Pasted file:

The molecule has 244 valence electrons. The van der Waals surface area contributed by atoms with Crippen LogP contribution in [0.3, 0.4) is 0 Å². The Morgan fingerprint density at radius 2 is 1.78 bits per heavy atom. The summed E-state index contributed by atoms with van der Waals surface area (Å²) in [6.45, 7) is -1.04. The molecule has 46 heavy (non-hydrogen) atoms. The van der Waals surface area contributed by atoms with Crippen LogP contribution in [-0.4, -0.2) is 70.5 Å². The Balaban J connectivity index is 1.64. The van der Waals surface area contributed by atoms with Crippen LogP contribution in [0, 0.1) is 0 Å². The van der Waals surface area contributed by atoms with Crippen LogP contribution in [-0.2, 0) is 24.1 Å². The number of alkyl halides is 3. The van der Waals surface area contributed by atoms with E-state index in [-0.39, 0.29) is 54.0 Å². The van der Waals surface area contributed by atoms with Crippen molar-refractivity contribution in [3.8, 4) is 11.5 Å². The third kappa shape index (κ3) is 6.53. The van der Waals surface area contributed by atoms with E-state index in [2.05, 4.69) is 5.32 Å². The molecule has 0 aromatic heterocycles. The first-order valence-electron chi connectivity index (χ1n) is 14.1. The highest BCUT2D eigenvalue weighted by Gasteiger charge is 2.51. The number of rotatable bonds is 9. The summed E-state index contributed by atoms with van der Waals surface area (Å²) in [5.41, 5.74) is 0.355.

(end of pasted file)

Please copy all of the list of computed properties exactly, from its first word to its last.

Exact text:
The molecule has 244 valence electrons. The van der Waals surface area contributed by atoms with Crippen LogP contribution in [0.3, 0.4) is 0 Å². The Morgan fingerprint density at radius 2 is 1.78 bits per heavy atom. The summed E-state index contributed by atoms with van der Waals surface area (Å²) in [6.45, 7) is -1.04. The molecule has 46 heavy (non-hydrogen) atoms. The van der Waals surface area contributed by atoms with Crippen LogP contribution in [-0.4, -0.2) is 70.5 Å². The Balaban J connectivity index is 1.64. The van der Waals surface area contributed by atoms with Crippen LogP contribution in [0, 0.1) is 0 Å². The van der Waals surface area contributed by atoms with Crippen LogP contribution in [-0.2, 0) is 24.1 Å². The number of alkyl halides is 3. The van der Waals surface area contributed by atoms with E-state index in [-0.39, 0.29) is 54.0 Å². The van der Waals surface area contributed by atoms with Crippen molar-refractivity contribution in [3.8, 4) is 11.5 Å². The third kappa shape index (κ3) is 6.53. The van der Waals surface area contributed by atoms with E-state index in [2.05, 4.69) is 5.32 Å². The molecule has 0 aromatic heterocycles. The first-order valence-electron chi connectivity index (χ1n) is 14.1. The highest BCUT2D eigenvalue weighted by Gasteiger charge is 2.51. The number of rotatable bonds is 9. The summed E-state index contributed by atoms with van der Waals surface area (Å²) in [5.41, 5.74) is 0.355.